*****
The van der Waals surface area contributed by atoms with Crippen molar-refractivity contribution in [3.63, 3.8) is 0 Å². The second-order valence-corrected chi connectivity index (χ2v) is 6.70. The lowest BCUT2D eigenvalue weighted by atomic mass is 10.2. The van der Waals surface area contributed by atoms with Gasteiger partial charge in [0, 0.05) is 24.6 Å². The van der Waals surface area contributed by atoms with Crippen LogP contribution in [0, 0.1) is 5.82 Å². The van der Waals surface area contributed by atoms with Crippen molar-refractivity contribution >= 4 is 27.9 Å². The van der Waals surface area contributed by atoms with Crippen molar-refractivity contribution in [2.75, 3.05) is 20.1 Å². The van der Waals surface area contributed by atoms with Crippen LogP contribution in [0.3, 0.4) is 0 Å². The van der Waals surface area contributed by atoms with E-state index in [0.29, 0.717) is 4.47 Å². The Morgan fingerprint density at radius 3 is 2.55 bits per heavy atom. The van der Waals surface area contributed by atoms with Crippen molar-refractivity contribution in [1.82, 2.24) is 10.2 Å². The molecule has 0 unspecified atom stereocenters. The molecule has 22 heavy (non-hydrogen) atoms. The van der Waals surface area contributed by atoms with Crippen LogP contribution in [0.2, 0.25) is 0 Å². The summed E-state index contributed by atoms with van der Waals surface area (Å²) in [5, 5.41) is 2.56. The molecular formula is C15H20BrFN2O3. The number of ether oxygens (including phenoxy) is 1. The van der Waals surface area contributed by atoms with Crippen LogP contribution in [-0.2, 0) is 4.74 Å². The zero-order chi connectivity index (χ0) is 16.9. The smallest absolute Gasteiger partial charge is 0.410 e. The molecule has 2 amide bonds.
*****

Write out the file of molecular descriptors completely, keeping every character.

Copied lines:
The van der Waals surface area contributed by atoms with Crippen molar-refractivity contribution in [3.63, 3.8) is 0 Å². The second-order valence-corrected chi connectivity index (χ2v) is 6.70. The lowest BCUT2D eigenvalue weighted by atomic mass is 10.2. The van der Waals surface area contributed by atoms with Gasteiger partial charge in [0, 0.05) is 24.6 Å². The van der Waals surface area contributed by atoms with Crippen LogP contribution in [0, 0.1) is 5.82 Å². The van der Waals surface area contributed by atoms with Crippen molar-refractivity contribution >= 4 is 27.9 Å². The van der Waals surface area contributed by atoms with Crippen molar-refractivity contribution in [2.75, 3.05) is 20.1 Å². The van der Waals surface area contributed by atoms with Crippen LogP contribution in [0.3, 0.4) is 0 Å². The van der Waals surface area contributed by atoms with E-state index in [0.29, 0.717) is 4.47 Å². The Morgan fingerprint density at radius 3 is 2.55 bits per heavy atom. The van der Waals surface area contributed by atoms with Crippen molar-refractivity contribution in [1.82, 2.24) is 10.2 Å². The molecule has 0 unspecified atom stereocenters. The molecule has 22 heavy (non-hydrogen) atoms. The van der Waals surface area contributed by atoms with Crippen LogP contribution in [0.2, 0.25) is 0 Å². The summed E-state index contributed by atoms with van der Waals surface area (Å²) in [5, 5.41) is 2.56. The molecular formula is C15H20BrFN2O3. The number of ether oxygens (including phenoxy) is 1. The van der Waals surface area contributed by atoms with Crippen LogP contribution in [-0.2, 0) is 4.74 Å². The zero-order chi connectivity index (χ0) is 16.9. The smallest absolute Gasteiger partial charge is 0.410 e. The molecule has 2 amide bonds.